After a lousy earnings report, Safeway announced Thursday that it would dump its 72 Dominick's stores in and around Chicago. The news made investors happy. The company's customers and employees, not so much.
Joan Belford got the news from a reporter -- me -- in the produce aisle at a Dominick’s on the Near North Side.
"I’m shocked," she said. "This is my grocery store. What’s going to be here? And all these people -- where are they going to work?"
Some of them may end up working in the same place. Safeway has already sold four Dominick's locations to its rival Jewel, andthe company looking to line up buyers for other stores.
One could be Bob Mariano, who ran Dominick’s in the 1990s. In the last three years, he has opened more than a dozen upscale grocery stores, with lots of prepared foods and beautifully arrayed produce.
Safeway didn’t keep up with the times, says Phil Lempert, the editor of Supermarket Guru.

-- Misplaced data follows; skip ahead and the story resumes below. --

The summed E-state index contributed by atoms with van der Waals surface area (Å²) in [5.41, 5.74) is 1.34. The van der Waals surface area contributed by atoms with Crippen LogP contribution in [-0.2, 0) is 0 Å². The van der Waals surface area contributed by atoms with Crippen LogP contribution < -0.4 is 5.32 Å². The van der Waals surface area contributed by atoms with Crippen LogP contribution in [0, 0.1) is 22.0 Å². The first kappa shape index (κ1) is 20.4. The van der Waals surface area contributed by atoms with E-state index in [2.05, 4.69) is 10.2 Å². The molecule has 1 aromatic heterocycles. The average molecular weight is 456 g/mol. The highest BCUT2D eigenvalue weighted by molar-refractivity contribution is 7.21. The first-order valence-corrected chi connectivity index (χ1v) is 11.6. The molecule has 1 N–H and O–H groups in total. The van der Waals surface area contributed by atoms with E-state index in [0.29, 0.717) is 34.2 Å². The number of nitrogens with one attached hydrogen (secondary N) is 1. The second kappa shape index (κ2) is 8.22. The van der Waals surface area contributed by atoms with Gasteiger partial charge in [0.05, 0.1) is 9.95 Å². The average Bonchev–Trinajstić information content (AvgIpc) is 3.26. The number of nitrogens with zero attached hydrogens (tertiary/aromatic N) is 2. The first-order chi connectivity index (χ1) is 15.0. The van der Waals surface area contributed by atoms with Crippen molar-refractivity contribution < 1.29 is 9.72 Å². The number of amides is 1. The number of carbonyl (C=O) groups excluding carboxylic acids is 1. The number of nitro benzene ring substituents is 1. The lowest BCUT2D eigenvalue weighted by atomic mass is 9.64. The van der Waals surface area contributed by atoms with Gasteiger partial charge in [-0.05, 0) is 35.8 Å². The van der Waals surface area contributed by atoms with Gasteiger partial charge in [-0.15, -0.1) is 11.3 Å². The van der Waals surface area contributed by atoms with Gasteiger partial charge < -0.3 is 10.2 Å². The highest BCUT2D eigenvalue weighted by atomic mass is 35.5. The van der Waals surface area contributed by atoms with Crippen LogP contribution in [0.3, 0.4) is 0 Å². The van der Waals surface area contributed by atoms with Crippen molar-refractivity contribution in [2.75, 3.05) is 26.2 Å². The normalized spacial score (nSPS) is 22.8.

"You can’t just buy a great chain and ignore it. You’ve gotta keep evolving it. If you look at Mariano’s in Chicago, that’s really the direction Dominick’s should’ve taken."
Instead, after buying the chain in 1998, Safeway kept Dominick's stores run-of-the-mill -- and lost money.
Beyond Chicago, Safeway is fighting bigger trends. Andrew Wolf, who watches the food industries for BB&T Capital Markets, says pulling back is a smart move in a tough business. He says Safeway is getting squeezed by big discouters like dollar stores, Target, Costco -- and the biggest of them all Walmart.
"It’s not overblown to call it a blitzkrieg from Walmart over the last 20 years," he says.
Groceries aren’t growing that fast," he says. "So if Walmart’s going from nothing to 20 percent, a lot of folks are feeling a lot of pain."
Including one very disappointed lady in the produce aisle at Dominick's.